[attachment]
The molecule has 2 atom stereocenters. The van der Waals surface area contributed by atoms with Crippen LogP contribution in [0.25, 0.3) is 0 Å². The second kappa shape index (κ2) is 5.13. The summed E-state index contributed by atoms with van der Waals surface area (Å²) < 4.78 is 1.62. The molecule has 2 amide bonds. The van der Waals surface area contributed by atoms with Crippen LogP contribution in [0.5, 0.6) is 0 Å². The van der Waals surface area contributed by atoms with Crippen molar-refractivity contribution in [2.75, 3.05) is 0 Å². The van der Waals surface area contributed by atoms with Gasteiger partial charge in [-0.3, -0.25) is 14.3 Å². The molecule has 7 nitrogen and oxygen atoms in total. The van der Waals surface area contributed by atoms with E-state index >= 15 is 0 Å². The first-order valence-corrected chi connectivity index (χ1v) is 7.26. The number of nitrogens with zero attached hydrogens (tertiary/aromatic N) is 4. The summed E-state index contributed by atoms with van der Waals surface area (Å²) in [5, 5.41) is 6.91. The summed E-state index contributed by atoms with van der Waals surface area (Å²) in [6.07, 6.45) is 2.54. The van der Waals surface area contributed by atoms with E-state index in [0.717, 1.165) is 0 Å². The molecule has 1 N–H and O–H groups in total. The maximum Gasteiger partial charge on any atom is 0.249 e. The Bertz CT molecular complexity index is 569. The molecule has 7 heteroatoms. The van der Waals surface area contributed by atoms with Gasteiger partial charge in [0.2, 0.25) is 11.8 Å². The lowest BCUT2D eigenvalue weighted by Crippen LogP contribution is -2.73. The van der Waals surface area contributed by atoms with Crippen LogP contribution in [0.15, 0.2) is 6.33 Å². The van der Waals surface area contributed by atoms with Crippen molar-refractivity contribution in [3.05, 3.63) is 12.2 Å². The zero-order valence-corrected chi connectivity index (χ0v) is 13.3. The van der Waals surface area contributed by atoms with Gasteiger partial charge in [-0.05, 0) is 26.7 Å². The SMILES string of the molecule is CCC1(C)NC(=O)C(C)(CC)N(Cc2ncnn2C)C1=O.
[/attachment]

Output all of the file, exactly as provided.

The molecule has 2 atom stereocenters. The van der Waals surface area contributed by atoms with Crippen LogP contribution in [0.25, 0.3) is 0 Å². The second kappa shape index (κ2) is 5.13. The summed E-state index contributed by atoms with van der Waals surface area (Å²) < 4.78 is 1.62. The molecule has 2 amide bonds. The van der Waals surface area contributed by atoms with Crippen LogP contribution in [0.5, 0.6) is 0 Å². The van der Waals surface area contributed by atoms with Crippen molar-refractivity contribution in [2.75, 3.05) is 0 Å². The van der Waals surface area contributed by atoms with Gasteiger partial charge in [-0.3, -0.25) is 14.3 Å². The molecule has 7 nitrogen and oxygen atoms in total. The van der Waals surface area contributed by atoms with E-state index >= 15 is 0 Å². The first-order valence-corrected chi connectivity index (χ1v) is 7.26. The number of nitrogens with zero attached hydrogens (tertiary/aromatic N) is 4. The summed E-state index contributed by atoms with van der Waals surface area (Å²) in [5, 5.41) is 6.91. The summed E-state index contributed by atoms with van der Waals surface area (Å²) in [6.07, 6.45) is 2.54. The van der Waals surface area contributed by atoms with E-state index in [0.717, 1.165) is 0 Å². The molecule has 1 N–H and O–H groups in total. The maximum Gasteiger partial charge on any atom is 0.249 e. The Bertz CT molecular complexity index is 569. The molecule has 7 heteroatoms. The van der Waals surface area contributed by atoms with Gasteiger partial charge in [0.2, 0.25) is 11.8 Å². The lowest BCUT2D eigenvalue weighted by Crippen LogP contribution is -2.73. The van der Waals surface area contributed by atoms with Crippen LogP contribution in [0.15, 0.2) is 6.33 Å². The van der Waals surface area contributed by atoms with Crippen molar-refractivity contribution in [3.05, 3.63) is 12.2 Å². The zero-order valence-corrected chi connectivity index (χ0v) is 13.3. The van der Waals surface area contributed by atoms with Gasteiger partial charge in [-0.05, 0) is 26.7 Å². The SMILES string of the molecule is CCC1(C)NC(=O)C(C)(CC)N(Cc2ncnn2C)C1=O.